Thanksgiving is around the corner! Start thinking about food safety if you are planning to cook up a feast for family or friends, including proper thawing of the turkey, safe temperatures of food items and appropriate handling of leftovers. Along with food safety, you will also need to consider how to take part in the holiday while reducing the risk of spreading COVID-19.
Please review the COVID-19 Guidance for Holiday Events and Gatherings
provided by Sacramento County Public Health
and Environmental Management
(EMD). It is strongly recommended that everyone integrate COVID-19 safety measures into their holiday plans, such as shopping, dining out, attending craft fairs, entertainment, light displays, and gatherings of friends and family. The following should be considered when deciding to participate in any activity:
- Avoid large crowds
- Wear face coverings while in indoor public spaces regardless of vaccinations status
- Choose outdoor activities whenever possible
- Avoid gatherings if you or a family member is at increased health risk for COVID-19 complications
- Stay away if you or a family member is not feeling well or feels a bit “off” (tired or has a headache)
- Know your risk when participating in holiday activities and consider safer, lower risk alternatives
Food safety measures will keep your feast from becoming contaminated with bacteria like salmonella, listeria and E. coli, which could make you, your guests and your family sick with a food-borne illness.
Sacramento County EMD food safety specialists
and Sacramento County Public Health
say improper preparation of meals and handling of leftovers can cause food-borne illness. It is important to always carefully handle raw turkey, be sure to not cross-contaminate surfaces and other foods, and to cook poultry/meats and other hot foods thoroughly to the appropriate temperatures.
“To help prevent foodborne illness when preparing and cooking poultry and vegetables, they should be handled separately with frequent hand-washing and thorough cleaning of surfaces and utensils that come into contact with raw meats – especially poultry. It’s also important to store leftovers correctly,” said, EMD Environmental Health Chief Jennea Monasterio.
To keep you and your loved ones safe when preparing a turkey, be aware of five important safety issues: thawing, preparing, stuffing, cooking to the proper temperature and handling of leftovers.
Thawing your turkey in the refrigerator is the safest method because the turkey will defrost at a consistent, safe temperature. It will take 24 hours for every 5 pounds of weight for a turkey to thaw in the refrigerator. To thaw in cold water, submerge the bird in its original wrapper in cold tap water, changing the water every 30 minutes. For instructions on microwave defrosting, refer to your microwave's owner's manual. Coldwater and microwave thawing can also be used if your bird did not entirely defrost in the refrigerator.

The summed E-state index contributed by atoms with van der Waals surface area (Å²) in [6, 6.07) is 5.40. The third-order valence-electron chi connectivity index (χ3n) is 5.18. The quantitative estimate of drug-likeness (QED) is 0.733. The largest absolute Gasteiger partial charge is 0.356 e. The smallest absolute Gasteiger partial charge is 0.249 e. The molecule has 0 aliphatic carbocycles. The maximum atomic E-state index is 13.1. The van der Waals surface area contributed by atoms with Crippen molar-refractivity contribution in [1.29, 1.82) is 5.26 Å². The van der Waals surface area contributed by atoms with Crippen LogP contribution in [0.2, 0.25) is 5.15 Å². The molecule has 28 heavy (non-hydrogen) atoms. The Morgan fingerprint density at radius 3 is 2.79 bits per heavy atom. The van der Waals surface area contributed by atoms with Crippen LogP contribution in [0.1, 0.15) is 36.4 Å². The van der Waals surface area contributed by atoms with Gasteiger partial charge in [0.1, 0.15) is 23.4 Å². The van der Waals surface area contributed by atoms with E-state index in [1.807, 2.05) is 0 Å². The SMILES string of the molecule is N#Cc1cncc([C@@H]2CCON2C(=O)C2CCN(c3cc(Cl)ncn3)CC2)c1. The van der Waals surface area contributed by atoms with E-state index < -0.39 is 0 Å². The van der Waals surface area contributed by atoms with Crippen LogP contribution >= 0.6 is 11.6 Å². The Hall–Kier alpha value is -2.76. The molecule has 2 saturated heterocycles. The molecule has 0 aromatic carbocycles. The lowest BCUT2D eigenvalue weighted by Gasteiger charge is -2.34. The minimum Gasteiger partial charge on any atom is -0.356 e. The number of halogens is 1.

As you prepare the turkey, bacteria present on raw poultry can contaminate your hands, utensils and work surfaces, which then can be transferred. After working with raw poultry, always wash utensils and work surfaces, as well as your hands with soap and warm water for at least 20 seconds before touching other foods. It is not recommended to wash your turkey as the bacteria from the splashed water can spread up to three feet away.
For optimal safety and consistent doneness, cook the stuffing outside the turkey in a casserole dish. However, if you place stuffing inside the turkey, do so just before cooking, and use a food thermometer. Make sure the center of the stuffing reaches a safe internal temperature of at least 165°F. Bacteria can survive in stuffing that has not reached 165°F, possibly resulting in foodborne illness.
Before cooking, always thaw turkeys completely in the refrigerator. Set the oven temperature no lower than 325°F. Place turkey breast-side up on a wire rack in a shallow roasting pan. Check the internal temperature using a food thermometer – the center of the stuffing and meaty portion of the breast, thigh and wing joint must reach 165°F at a minimum. Cooking times will vary. Let the turkey stand 20 minutes. Then remove all stuffing from the cavity and carve the meat.
Perishable foods should not be left out of the refrigerator for more than 2 hours. Clostridium perfringens are bacteria that grow in cooked foods left at room temperature. It is the second most common bacteria to cause food poisoning. The major symptoms are vomiting and abdominal cramps within 6 to 24 hours after eating. Refrigerate leftovers at 40°F or colder as soon as possible and within two hours of preparation to prevent food poisoning and be sure to reheat all your leftovers to a minimum of 165°F.
Leftover Storage Timeframes
Refrigerator (40°F or below)
- Cooked turkey: 3 to 4 days
- Cooked dishes and gravy: 3 to 4 days
Freezer (0 °F or below)
- Turkey, plain; slices or pieces: 4 mos.
- Turkey covered with broth or gravy: 6 mos.
- Cooked poultry dishes, stuffing and gravy: 4 to 6 mos.
With these tips, you will cook-up a feast to remember for the right reasons! If you need additional food safety information, visit the EMD website
or call 916-875-8440.